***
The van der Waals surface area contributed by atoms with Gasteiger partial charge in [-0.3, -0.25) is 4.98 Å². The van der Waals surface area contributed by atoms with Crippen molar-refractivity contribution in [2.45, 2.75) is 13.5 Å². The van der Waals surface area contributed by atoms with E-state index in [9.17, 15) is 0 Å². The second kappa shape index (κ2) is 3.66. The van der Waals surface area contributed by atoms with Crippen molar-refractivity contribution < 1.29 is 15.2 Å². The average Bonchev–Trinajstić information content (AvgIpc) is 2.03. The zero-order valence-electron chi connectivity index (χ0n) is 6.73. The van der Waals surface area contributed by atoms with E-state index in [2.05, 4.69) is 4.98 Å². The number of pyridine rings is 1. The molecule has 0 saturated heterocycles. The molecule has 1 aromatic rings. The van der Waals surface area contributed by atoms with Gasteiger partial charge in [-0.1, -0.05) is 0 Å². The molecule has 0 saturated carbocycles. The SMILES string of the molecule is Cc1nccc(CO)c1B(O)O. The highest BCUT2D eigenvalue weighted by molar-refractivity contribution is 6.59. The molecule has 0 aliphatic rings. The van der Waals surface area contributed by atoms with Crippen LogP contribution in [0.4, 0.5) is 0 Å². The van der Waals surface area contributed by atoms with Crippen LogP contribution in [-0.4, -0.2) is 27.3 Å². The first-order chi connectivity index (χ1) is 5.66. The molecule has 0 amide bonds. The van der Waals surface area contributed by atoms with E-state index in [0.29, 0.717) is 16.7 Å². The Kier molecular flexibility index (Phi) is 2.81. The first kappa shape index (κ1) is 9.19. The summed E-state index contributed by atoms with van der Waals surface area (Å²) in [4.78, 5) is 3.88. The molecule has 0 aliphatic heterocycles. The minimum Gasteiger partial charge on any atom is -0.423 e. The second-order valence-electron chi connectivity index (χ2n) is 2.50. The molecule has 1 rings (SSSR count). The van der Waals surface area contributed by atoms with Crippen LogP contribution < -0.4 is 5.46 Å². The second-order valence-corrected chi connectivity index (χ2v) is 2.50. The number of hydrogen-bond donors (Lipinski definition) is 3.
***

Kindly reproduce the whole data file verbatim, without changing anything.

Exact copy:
The van der Waals surface area contributed by atoms with Gasteiger partial charge in [-0.3, -0.25) is 4.98 Å². The van der Waals surface area contributed by atoms with Crippen molar-refractivity contribution in [2.45, 2.75) is 13.5 Å². The van der Waals surface area contributed by atoms with E-state index in [9.17, 15) is 0 Å². The second kappa shape index (κ2) is 3.66. The van der Waals surface area contributed by atoms with Crippen molar-refractivity contribution < 1.29 is 15.2 Å². The average Bonchev–Trinajstić information content (AvgIpc) is 2.03. The zero-order valence-electron chi connectivity index (χ0n) is 6.73. The van der Waals surface area contributed by atoms with E-state index in [2.05, 4.69) is 4.98 Å². The number of pyridine rings is 1. The molecule has 0 saturated heterocycles. The molecule has 1 aromatic rings. The van der Waals surface area contributed by atoms with Gasteiger partial charge in [-0.1, -0.05) is 0 Å². The molecule has 0 saturated carbocycles. The SMILES string of the molecule is Cc1nccc(CO)c1B(O)O. The highest BCUT2D eigenvalue weighted by molar-refractivity contribution is 6.59. The molecule has 0 aliphatic rings. The van der Waals surface area contributed by atoms with Crippen LogP contribution in [0.4, 0.5) is 0 Å². The van der Waals surface area contributed by atoms with Crippen LogP contribution in [-0.4, -0.2) is 27.3 Å². The first-order chi connectivity index (χ1) is 5.66. The molecule has 0 amide bonds. The van der Waals surface area contributed by atoms with E-state index in [0.29, 0.717) is 16.7 Å². The Kier molecular flexibility index (Phi) is 2.81. The first kappa shape index (κ1) is 9.19. The summed E-state index contributed by atoms with van der Waals surface area (Å²) in [4.78, 5) is 3.88. The molecule has 0 aliphatic heterocycles. The minimum Gasteiger partial charge on any atom is -0.423 e. The second-order valence-electron chi connectivity index (χ2n) is 2.50. The molecule has 1 rings (SSSR count). The van der Waals surface area contributed by atoms with Crippen LogP contribution < -0.4 is 5.46 Å². The second-order valence-corrected chi connectivity index (χ2v) is 2.50. The number of hydrogen-bond donors (Lipinski definition) is 3.